A machine fault prompts informative images to be shown on this Orion HMI. The photo on the left shows an open carriage gate, which prevents the stretch wrapper from running. The photo on the right shows the gate being pushed closed to clear the fault. The bold red fault bar will change to green when the fault is cleared.

For the last several years, OEMs have been redesigning HMIs to be more icon based because today’s operators feel comfortable with smart phone and tablet navigation. The problem sometimes has been that the icons are designed by engineers and not user friendly. When evaluating a stretch wrapping machine, go ahead and start it up. Ask yourself, was the process intuitive? Were there issues trying to “back out” when navigating to a home screen? If so, that is a problem. Going to a function or backing out of one should be accomplished on average in two taps. An easy to use HMI gives workers more power to solve problems and keep the flow of wrapped pallets moving. It also builds operator confidence and improves morale.

At the top left an icon of a person running represents “run,” and at the bottom right an icon of a house “homes the machine.” A tortoise and hare icon above the house represents “speed.” These icons transcend language.

Remote monitoring is essential for the maintenance team

The HMI as described above gives a diverse workforce an intuitive way to solve problems as part of daily operations and keep the wrapped pallets flowing. New stretch wrappers perform the same function for maintenance personnel, but in a different way. On new machines, each of which can be assigned an IP address through the HMI, cycle counts run in the background on the stretch wrapper’s maintenance dashboard. Maintenance personnel simply click on a stretch wrap machine icon from any authorized devices on the plant intranet to immediately access cycle counts and other key pieces of maintenance and runtime information. Remote monitoring is available to upper level managers responsible for multiple locations. The dashboard shows all the critical information to help maintain optimum throughput and is customizable. Accessible data includes:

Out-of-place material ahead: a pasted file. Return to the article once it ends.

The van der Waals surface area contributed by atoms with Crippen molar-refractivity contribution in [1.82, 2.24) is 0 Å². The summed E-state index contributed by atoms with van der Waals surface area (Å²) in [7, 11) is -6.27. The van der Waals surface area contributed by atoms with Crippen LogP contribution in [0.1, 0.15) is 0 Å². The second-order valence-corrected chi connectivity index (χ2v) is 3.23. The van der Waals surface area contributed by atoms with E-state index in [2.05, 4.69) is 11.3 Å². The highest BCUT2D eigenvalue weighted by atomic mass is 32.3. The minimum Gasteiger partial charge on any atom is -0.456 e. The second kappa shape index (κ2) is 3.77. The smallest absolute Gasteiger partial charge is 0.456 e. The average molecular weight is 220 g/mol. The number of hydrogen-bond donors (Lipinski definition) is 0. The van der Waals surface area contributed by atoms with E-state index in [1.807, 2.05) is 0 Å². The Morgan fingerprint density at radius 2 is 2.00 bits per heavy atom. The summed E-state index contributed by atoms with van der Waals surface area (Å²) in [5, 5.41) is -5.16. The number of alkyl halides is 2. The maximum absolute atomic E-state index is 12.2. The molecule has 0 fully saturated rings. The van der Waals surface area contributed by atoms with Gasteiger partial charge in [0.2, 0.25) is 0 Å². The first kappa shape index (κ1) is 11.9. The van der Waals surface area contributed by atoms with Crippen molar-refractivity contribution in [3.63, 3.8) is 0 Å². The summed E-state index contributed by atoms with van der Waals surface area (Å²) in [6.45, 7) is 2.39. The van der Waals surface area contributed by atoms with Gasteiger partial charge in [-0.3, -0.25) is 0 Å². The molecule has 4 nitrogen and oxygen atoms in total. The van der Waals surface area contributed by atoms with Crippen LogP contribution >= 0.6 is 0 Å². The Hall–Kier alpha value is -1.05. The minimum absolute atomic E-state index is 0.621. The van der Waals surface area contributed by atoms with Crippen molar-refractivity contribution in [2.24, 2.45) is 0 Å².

• Current wrap recipe.
  • Top wraps.
  • Bottom wraps.
  • Force to load.
  • Amount of tension.
  • Machine idling or running.
  • All machine settings, including lifecycle (cycle) counters and shift counters. With cycle count and number of loads, maintenance personnel know when to service the machine and purchasing personnel can order film on a just-in-time basis.
  • The system diagnostics manager, also part of the dashboard, allows maintenance personnel access to troubleshooting tools down to I/O level devices.

Only authorized personnel enabled by the end user’s IT departments may access this information. Remote monitoring provides secure 24/7 access to information and tools that help effectively allocate resources while maintaining maximum throughput.

Stretch wrapper/Warehouse Management System data integration

The Orion team specified industrial computer control for its new stretch wrappers. These computers excel at timely, seamless transfer of data to warehouse management systems. Realtime data enables greater organizational flexibility. Information includes product location, pallet size, weight, and time of processing. Some end users might like to tie load dimensioning applications into the mix for insight into greater cube utilization.

A single scalable control platform

Because it did not make economic or technological sense to have different control platforms and graphic interface strategies across models, the new control platform at Orion is scalable and based on industrial computing power. Here are the end user benefits of a scalable solution:

  • Time to market for delivery of new machines is faster when the control architecture is scalable.
  • Customer tech support improves when the OEM and distributor’s support teams intimately know one control platform rather than many.
  • Spare parts and inventory requirements decrease.
  • Customers gain operational advantages when there is a similar look and feel between machines.
  • System updates come more frequently and effectively when there is a unified platform.
    • It is also easier and faster to have updates delivered via USB stick inserted into a port on an industrial computer versus dealing with specialized cables and software to update a PLC.